Teepee set up at the foot of Parliament Hill will remain until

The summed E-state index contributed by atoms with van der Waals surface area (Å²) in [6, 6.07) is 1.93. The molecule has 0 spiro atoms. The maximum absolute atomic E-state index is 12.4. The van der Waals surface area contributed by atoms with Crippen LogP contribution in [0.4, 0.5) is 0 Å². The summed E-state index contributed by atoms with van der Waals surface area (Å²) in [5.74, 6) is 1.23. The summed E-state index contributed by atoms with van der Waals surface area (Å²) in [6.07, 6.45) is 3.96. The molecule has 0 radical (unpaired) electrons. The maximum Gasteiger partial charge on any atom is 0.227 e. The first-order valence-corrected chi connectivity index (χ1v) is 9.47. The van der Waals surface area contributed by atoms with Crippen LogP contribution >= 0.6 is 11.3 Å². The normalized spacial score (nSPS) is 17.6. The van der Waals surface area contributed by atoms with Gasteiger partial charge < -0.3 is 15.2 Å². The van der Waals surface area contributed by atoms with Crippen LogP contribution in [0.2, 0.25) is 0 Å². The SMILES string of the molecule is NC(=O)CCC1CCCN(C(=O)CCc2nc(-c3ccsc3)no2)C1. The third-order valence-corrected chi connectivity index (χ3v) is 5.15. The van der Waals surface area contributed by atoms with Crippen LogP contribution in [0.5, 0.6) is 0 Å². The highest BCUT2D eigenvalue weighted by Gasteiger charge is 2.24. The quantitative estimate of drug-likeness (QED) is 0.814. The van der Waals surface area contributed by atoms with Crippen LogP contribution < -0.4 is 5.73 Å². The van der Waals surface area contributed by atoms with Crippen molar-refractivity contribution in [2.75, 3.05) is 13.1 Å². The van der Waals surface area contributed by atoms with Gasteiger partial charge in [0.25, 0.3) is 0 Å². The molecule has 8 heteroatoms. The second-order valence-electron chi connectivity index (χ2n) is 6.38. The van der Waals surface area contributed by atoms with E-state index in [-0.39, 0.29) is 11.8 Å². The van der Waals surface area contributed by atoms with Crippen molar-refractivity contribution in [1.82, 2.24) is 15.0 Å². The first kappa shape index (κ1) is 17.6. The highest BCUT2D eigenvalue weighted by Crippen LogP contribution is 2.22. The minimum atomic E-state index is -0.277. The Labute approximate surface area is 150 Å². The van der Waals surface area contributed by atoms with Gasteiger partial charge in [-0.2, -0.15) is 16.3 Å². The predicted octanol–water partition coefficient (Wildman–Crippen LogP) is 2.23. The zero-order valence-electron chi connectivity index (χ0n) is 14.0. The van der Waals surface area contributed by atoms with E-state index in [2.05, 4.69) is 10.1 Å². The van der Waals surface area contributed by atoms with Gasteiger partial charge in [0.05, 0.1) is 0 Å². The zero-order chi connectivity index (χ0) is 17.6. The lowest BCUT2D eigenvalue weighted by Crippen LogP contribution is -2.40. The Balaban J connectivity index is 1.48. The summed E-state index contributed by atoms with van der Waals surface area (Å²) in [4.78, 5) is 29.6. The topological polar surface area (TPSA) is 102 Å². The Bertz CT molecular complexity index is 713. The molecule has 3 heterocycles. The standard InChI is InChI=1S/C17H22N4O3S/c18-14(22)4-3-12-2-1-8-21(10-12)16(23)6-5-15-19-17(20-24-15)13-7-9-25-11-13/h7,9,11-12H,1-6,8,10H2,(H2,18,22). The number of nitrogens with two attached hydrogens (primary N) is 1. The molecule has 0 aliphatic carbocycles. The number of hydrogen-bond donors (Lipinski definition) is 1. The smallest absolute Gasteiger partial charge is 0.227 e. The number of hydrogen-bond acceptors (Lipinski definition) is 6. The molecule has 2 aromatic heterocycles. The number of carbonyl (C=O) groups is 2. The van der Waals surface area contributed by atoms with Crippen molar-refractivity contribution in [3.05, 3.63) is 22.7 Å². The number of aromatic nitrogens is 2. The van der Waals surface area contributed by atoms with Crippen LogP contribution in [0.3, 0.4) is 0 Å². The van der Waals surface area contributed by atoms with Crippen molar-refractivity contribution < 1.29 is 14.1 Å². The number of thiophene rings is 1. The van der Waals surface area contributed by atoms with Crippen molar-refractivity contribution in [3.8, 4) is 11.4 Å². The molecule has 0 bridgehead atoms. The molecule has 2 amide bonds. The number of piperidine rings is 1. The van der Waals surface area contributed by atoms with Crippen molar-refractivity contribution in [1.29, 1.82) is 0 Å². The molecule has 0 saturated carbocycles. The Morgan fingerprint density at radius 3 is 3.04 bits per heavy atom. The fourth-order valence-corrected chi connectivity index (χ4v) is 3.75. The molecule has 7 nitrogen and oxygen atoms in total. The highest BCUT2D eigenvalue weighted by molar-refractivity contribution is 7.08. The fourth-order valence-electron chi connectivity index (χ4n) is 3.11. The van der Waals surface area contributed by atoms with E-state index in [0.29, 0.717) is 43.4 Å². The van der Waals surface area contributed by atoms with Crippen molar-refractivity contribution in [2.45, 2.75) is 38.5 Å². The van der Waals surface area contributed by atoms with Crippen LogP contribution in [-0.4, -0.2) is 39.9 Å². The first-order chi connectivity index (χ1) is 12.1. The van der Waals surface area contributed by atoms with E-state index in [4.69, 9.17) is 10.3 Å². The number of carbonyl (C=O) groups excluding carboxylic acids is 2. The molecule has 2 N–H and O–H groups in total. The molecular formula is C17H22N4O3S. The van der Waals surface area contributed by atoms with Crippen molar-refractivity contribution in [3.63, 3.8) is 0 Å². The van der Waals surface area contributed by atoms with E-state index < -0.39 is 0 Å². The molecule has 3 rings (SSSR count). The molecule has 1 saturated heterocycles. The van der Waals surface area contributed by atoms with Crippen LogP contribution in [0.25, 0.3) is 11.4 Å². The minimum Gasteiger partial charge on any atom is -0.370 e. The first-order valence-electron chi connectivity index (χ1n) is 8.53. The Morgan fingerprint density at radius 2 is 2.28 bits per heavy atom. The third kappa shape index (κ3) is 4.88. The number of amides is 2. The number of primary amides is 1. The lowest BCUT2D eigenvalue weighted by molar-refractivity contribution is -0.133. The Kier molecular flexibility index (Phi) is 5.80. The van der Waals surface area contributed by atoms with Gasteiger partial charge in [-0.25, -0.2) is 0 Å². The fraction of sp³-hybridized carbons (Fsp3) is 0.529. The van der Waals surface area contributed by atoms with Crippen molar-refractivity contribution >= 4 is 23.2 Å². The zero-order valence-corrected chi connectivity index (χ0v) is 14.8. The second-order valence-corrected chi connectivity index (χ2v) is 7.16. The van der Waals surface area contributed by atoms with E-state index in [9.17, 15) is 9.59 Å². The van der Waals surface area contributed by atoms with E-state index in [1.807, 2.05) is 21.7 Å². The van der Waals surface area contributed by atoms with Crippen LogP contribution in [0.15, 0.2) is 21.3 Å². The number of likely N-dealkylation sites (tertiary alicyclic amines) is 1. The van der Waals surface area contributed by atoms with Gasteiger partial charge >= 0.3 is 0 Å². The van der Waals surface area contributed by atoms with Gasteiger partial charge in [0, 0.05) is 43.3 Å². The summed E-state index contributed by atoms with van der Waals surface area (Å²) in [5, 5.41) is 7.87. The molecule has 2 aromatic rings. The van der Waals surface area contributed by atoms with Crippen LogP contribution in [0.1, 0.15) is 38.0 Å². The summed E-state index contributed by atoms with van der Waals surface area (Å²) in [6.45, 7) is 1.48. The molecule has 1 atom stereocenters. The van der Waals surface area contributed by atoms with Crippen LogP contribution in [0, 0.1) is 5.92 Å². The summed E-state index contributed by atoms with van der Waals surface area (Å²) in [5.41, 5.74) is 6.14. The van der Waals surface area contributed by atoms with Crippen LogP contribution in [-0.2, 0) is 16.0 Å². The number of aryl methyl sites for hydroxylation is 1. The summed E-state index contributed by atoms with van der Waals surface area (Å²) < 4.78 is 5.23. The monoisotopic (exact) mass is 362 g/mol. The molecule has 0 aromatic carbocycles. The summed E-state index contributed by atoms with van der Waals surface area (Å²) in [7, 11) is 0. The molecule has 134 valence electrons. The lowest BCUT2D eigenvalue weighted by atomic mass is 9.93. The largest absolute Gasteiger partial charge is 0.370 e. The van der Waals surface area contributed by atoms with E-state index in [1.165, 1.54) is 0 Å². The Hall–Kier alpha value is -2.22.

first_img(A teepee is sitting at the foot of Parliament Hill, not where organizers wanted it further up towards the Peace Tower, in the heart of Canada 150 celebrations.) Mark Blackburn APTN National NewsAs rain poured down, Jocelyn Wabano-Iahtail addressed the media outside a teepee set up at the foot of Parliament Hill, on unceded Algonquin territory, the day after a run in with RCMP and Hill security staff.“You have been speaking for 524 years,” Wabano-Iahtail told the reporter, and to Canadians. “It’s our turn to talk and it’s time for you to listen.”At times, Iahtail is having to speak over rehearsals on a giant stage set up for the Canada Day concert set for Saturday up at the top of the hill, where the group wanted to erect the teepee.Moments before Wabano-Iahtail’s interview, her group abruptly ended a news conference after being “disrespected” by a member of the national media, and where she declared a state of emergency over the state of Indigenous communities in Canada.“We’re declaring a state of crisis in what’s happening here in what you know as Canada, that there is a hunt taking place on our Indigenous human beings,” she said. The agenda of the news conference covered water, the National Inquiry into Missing and Murdered Indigenous women and Canada’s 150 celebrations.(Johnny Wabigwan, from Thessalon First Nation, is in handcuffs at a detainment tent on Parliament Hill. Photo: Jorge Barrera/APTN)Most on the podium at the news conference went face to face with the RCMP and Parliament Hill security Wednesday night and into the wee hours Thursday as they marched onto the Hill to set up the teepee.For a couple hours the teepee poles were physically stopped by Parliament Hill security officers, who are now overseen by the RCMP.The Hill security officers clung to the front end of the poles held aloft by supporters of the Bawating water protectors who drove down from Sault Ste. Marie, Ont., to launch the ceremonial action.Ten people were arrested during the clash.(Brendan Nahwegezhic outside the teepee on Parliament Hill. Photo: Mark Blackburn/APTN) “We had to fight to celebrate our traditions,” said Brendan Nahwegezhic from Batchewana First Nation, near Sault Ste Marie. “I had to explain this to the RCMP. We were met with conflict … we did not mean any harm. I hear about equality all the time, but where is it? People in our communities are living in poverty.”On Saturday at 4 p.m., as hundreds of thousands of people are expected to flood downtown Ottawa to celebrate Canada Day, the teepee is going to be moved.“With hundreds of thousands of people, settler people in this area, it’s going to be really dangerous to be Indigenous on Canada day,” said Freddy Stoneypost from Sagamok Anishnawbek. “Especially in downtown Ottawa.”Officials have not told the group that there are threats – Stoneypost said as a group they felt it was best to leave Parliament Hill.He said it will be replaced.“It’s called a Die-in,” he said. “It’s kind of like a human installation, human performance art.”(Candace Day Neveau at a news conference on Parliament Hill Thursday. “How can I celebrate Canada 150? She asked. Photo: Mark Blackburn/APTN) Candace Day Neveau, who was part of the group who fought to get the teepee on the hill, said the government had an opportunity to get the Canada 150 celebrations right by making reconciliation a big part of July 1 celebrations.“How can I celebrate Canada 150 when our children live like they do?” asked Day Neveau. “Celebrating Canada 150 is hard because of what has happened to our people … we will be celebrating Indigenous people who are pushing back.”Prime Minister Justin Trudeau was on Prince Edward Island Thursday.The push to get a teepee on Parliament Hill comes a week after the federal Liberals announced that it is taking the Canadian Human Rights Tribunal to federal court to “clarify” rulings ordering the government to comply with its demands to fix the First Nation child welfare system.Speaking at a curling rink packed with Islanders, Trudeau said he recognizes that Indigenous Canadians may not be celebrating in the same way as others across the country.Trudeau told the crowd in Montague that “the history of the last 150 years for Indigenous peoples has not been as positive.”A ceremony is planned for Thursday 6 p.m. at the teepee.-with files from the Canadian Presslast_img